Bank CEOs Set to Testify: JPMorgan Chase, Bank of America and their largest rivals are preparing to tell lawmakers they’ve stepped up efforts to bank under-served communities, ahead of scrutiny into their lending to Americans facing hard times during the pandemic. “We took steps to make sure those in need, including those without access to traditional banking services, received each round of stimulus payments quickly,” JPMorgan CEO Jamie Dimon said. The bank also delayed payments and extended forbearance options on mortgage and other accounts, and funded more than 400,000 loans to small businesses, according to remarks prepared for his appearance alongside other banking CEOs before Congress today and tomorrow. Read more from Sonali Basak.
Bipartisan Training Benefits Bill Unveiled: The amount of tax-free educational assistance employers can offer for worker training would be boosted to $12,000 for the next two years in a measure unveiled yesterday by Sen. Maggie Hassan (D-N.H.). Currently, U.S. employers can pay up to $5,250 for educational programs without being taxed on benefits. The measure would also cover costs like technology for worker training programs, Andrew Kreighbaum reports.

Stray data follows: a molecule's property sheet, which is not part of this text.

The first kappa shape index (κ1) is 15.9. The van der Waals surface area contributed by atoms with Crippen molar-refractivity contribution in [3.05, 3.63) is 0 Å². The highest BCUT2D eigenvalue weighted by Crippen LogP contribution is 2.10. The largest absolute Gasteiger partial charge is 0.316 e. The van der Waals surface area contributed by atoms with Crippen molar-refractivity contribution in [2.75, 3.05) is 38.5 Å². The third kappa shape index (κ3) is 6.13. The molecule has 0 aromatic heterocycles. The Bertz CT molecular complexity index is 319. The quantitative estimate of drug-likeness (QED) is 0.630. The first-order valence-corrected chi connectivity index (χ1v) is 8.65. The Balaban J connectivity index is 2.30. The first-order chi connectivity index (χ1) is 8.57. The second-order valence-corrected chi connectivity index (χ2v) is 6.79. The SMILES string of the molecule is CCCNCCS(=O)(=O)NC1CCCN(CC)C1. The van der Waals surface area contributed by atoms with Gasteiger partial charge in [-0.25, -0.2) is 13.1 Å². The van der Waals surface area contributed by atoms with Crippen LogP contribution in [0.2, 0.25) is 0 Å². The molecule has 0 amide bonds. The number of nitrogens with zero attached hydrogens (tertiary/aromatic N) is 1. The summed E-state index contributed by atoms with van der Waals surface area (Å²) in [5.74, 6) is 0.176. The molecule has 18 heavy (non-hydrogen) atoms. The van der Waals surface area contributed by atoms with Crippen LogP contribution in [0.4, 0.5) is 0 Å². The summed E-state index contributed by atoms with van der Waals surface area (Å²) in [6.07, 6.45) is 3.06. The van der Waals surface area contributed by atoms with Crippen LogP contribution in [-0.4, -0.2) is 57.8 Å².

Around the Administration
Biden Says Nord Stream Sanctions Were Moot: Biden says he backed off from new U.S. sanctions against the Nord Stream 2 pipeline project because it’s nearly completed, and the penalties would have hurt relations with Europe. “It’s almost completely finished,” Biden told reporters yesterday. “To go ahead and impose sanctions now, I think is counter-productive in terms of our European relations.” Read more from Jennifer Jacobs and Jennifer Epstein.